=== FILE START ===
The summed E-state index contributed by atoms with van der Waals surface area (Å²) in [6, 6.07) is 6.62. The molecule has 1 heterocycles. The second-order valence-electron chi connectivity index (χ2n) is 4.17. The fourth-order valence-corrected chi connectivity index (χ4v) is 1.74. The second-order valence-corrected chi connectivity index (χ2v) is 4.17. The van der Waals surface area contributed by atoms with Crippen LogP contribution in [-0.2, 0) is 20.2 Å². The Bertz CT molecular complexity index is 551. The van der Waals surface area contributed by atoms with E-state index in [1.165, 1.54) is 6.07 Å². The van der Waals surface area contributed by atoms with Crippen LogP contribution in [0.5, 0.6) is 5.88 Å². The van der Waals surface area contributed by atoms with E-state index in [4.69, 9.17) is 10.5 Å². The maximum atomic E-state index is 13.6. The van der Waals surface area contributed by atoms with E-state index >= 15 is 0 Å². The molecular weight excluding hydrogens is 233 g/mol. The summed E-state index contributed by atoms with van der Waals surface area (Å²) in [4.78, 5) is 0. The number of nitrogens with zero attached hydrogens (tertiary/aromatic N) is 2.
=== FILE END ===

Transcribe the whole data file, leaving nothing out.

The summed E-state index contributed by atoms with van der Waals surface area (Å²) in [6, 6.07) is 6.62. The molecule has 1 heterocycles. The second-order valence-electron chi connectivity index (χ2n) is 4.17. The fourth-order valence-corrected chi connectivity index (χ4v) is 1.74. The second-order valence-corrected chi connectivity index (χ2v) is 4.17. The van der Waals surface area contributed by atoms with Crippen LogP contribution in [-0.2, 0) is 20.2 Å². The Bertz CT molecular complexity index is 551. The van der Waals surface area contributed by atoms with E-state index in [1.165, 1.54) is 6.07 Å². The van der Waals surface area contributed by atoms with Crippen LogP contribution in [0.5, 0.6) is 5.88 Å². The van der Waals surface area contributed by atoms with E-state index in [4.69, 9.17) is 10.5 Å². The maximum atomic E-state index is 13.6. The van der Waals surface area contributed by atoms with E-state index >= 15 is 0 Å². The molecular weight excluding hydrogens is 233 g/mol. The summed E-state index contributed by atoms with van der Waals surface area (Å²) in [4.78, 5) is 0. The number of nitrogens with zero attached hydrogens (tertiary/aromatic N) is 2.